The great thing about hiking in our area is that there is such a variety of places you can go within thirty minutes of Fall River, and since none of them are exceptionally hilly, and most of them do not cover more than a few miles, they are the kinds of places you can to back to on a regular basis, to make a part of your routine – not just a once-in-a lifetime thing, like hiking New Hampshire’s Mount Washington (which, truthfully, I have never done). However, there are certain qualities I look for in a regular “summer” place to hike.
I like wide-open spaces, especially ones near the water, for the sake of whatever whiff of breeze may be available, and because with a breeze you have fewer insects to contend with. I like these same sites to have a shady area available as well, for those days when the sun is too hot. (Yes, there are more insects in the forest, but one should always wear insect repellant during tick season in any case.) And I love to walk in a rural place where one can smell newly-mown hay, catch a flash of yellow as a goldfinch flits by, enjoy the iridescence of a swooping swallow or hovering dragonfly, delight in the dance of butterflies of all kinds.
So I will tell you about my new favorite rural place to walk that has all these elements: Slocum’s River Reserve, a property jointly managed by the Dartmouth Natural Resources Trust (DNRT) and the Trustees of Reservations. It covers 47 acres on historic farmland in South Dartmouth near the intersection of Dartmouth’s Horseneck and Barney’s Joy Road, and offers up to 2 miles of woodland walking trails, with additional “edge of the field” trails (my favorite) that are granted as an easement by the private landowners who cooperate with the Trustees and the DNRT to allow hikers to enjoy the wonderful open space of their field/meadow, and a fabulous view of Slocum’s River. (For those who desire a longer hike, just across Horseneck Road from the reserve there is an additional 3.6-mile loop that encircles the Dartmoor Farm Wildlife Management Area, part of the State Division of Fisheries and Wildlife.)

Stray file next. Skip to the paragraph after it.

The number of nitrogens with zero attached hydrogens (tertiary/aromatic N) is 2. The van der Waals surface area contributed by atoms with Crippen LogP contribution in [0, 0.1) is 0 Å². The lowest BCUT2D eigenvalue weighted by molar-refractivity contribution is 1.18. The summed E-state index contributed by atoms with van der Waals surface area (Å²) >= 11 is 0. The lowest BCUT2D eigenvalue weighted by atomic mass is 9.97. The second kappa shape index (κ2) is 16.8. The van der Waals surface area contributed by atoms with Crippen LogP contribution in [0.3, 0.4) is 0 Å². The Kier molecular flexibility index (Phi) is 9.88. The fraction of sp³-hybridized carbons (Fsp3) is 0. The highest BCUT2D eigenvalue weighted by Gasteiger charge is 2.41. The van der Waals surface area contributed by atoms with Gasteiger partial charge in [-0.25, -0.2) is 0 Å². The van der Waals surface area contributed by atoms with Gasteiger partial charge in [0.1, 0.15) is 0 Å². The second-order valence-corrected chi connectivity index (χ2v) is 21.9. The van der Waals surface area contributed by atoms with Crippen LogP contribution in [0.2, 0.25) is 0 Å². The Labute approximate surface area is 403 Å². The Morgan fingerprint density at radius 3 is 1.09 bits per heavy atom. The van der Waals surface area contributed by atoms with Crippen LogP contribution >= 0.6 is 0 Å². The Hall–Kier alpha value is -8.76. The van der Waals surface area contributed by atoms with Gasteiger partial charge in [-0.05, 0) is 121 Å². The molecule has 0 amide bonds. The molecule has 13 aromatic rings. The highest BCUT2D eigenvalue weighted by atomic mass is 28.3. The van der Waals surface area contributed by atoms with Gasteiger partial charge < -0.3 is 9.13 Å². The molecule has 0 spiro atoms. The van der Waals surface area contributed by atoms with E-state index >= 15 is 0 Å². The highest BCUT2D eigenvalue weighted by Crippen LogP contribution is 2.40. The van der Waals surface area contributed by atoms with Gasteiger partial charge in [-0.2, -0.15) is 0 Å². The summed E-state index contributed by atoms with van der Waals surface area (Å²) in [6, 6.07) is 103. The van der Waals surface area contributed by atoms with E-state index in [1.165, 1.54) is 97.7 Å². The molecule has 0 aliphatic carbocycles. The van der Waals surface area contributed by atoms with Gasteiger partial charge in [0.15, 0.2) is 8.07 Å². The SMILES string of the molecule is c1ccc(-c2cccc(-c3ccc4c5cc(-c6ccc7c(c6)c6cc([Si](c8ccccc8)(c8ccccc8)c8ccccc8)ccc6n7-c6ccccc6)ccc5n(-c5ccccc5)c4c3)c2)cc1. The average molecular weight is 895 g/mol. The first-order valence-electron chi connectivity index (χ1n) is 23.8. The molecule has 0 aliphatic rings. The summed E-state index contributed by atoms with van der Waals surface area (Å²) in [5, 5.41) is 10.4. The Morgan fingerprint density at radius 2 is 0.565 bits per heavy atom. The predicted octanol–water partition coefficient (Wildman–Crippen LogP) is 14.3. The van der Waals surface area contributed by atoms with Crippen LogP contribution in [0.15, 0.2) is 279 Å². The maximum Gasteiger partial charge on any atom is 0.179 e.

There is a small parking lot at the entrance to the reserve, and as you walk in, you can usually pick up a map at the trailhead kiosk. The trail leading into the reserve borders a nursery on one side, and when I went recently I enjoyed the sight of a field full of daisies on that side, while on the other, an old-fashioned New England stone wall separated me from tall swaying grasses (on one visit), and newly-mown hay (on the subsequent visit). I also enjoyed seeing a fat groundhog hustling away at the sight of me to hide in his stonewall retreat! You will probably also be struck at the number of tree swallows making their long full swoops as they chase after insects. The reserve has many “bluebird” boxes, which as far as I could tell, are largely inhabited by tree swallows (both species enjoy the same kind of housing) – but these birds are just as charming as bluebirds, and since they eat mostly flying insects such as gnats, mosquitoes, and flies (precisely the creatures we don’t want to encounter on our walks), their presence is a blessing. Dogs are allowed at the reserve, but in the interest of not disturbing its wildlife, they are required to be kept on-leash (and don’t forget to bring your own plastic bags to pick up after Fido!).